All the sons of Jesse passed before Samuel, but God chose none of them. Finally, Samuel asked Jesse if these were all his sons. “No” was his answer; the youngest was in the fields tending the sheep. David, the lowly shepherd boy, was God's choice to be king. So, in front of all his brothers Samuel anointed David to be king (it could be that this was the cause of later animosity with his brothers).

David was not only a brave warrior (1Samuel 16:18), but he was also a very talented musician. The Spirit of the LORD, who was with Saul, left him and came upon David. Whenever an evil (the adjective could mean injurious, not necessarily demonic) spirit of the LORD came upon Saul, David would soothe him by playing beautiful music with his harp. God sovereignly and providentially works in our lives for our good and his glory. Because the evil spirit tormented Saul, David's talent to play the harp soothed Saul and allowed David the opportunity to familiarize himself with all that was involved in being king. God also works in our lives for our good and his glory.

Lessons to live by:

•  God is a God of justice, and he takes vengeance on those who assault his people.

•  Disobeying the specific instructions of the LORD leads to downfall and ruin; however, following the LORD's will from the heart brings us into his favor and blessing.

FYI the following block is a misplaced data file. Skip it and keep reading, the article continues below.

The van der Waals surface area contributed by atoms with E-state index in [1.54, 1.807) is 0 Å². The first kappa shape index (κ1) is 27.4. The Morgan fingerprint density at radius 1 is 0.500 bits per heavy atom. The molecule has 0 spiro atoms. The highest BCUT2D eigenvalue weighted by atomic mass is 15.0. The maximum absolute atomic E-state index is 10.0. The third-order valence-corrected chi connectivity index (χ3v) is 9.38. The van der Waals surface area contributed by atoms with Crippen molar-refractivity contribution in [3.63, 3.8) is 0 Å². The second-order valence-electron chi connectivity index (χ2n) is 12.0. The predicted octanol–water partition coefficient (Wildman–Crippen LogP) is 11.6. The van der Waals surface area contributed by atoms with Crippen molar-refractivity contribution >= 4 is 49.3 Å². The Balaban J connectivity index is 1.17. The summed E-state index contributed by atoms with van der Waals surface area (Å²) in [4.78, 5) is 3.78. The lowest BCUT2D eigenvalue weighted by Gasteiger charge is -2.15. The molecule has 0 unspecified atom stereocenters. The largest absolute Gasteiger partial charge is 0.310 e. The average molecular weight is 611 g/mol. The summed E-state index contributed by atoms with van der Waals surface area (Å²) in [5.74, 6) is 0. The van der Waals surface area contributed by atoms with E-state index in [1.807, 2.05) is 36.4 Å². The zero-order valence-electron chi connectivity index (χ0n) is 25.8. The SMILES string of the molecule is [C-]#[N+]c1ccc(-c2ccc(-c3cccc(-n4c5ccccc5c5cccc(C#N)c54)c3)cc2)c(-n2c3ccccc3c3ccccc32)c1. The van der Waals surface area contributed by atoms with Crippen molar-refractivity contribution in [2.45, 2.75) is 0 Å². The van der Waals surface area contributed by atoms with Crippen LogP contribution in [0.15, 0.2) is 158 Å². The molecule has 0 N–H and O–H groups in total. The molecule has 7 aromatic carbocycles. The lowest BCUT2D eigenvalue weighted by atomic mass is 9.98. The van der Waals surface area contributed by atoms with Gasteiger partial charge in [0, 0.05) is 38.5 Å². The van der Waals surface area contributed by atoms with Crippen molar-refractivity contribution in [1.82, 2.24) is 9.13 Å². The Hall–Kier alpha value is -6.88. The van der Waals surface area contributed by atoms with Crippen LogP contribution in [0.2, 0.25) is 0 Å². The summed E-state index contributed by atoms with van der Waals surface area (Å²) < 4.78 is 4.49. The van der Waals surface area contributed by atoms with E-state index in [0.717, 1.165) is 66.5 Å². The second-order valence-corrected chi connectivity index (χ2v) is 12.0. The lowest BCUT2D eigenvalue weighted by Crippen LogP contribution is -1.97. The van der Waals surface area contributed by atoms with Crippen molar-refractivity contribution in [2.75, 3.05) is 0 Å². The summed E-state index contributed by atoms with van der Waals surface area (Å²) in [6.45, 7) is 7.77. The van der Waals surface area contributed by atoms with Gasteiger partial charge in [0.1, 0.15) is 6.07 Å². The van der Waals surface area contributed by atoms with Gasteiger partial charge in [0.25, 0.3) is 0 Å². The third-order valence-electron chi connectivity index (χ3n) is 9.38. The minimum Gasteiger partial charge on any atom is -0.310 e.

•  When God gives us an assignment and we fail to obey him, God might remove his blessing from us or even replace us.

•  We must obey God completely even when we don't understand why and another course seems better. As difficult as it may be at times, we must wait for God's provision and reward instead of rewarding ourselves.

•  If Christians learn to trust and obey him completely, God will give the rewards when the time is right.

•  “The LORD does not look at the things man looks at. Man looks at the outward appearance, but the LORD looks at the heart” (1Samuel 7:16b, NIV). God looks at our hearts, too. Do we truly know God? Are we obeying him? (more...)

Today's Bible memory verse:

1Samuel 15:22… “Does the LORD delight in burnt offerings and sacrifices as much as in obeying the voice of the LORD? To obey is better than sacrifice, and to heed is better than the fat of rams,” (NIV)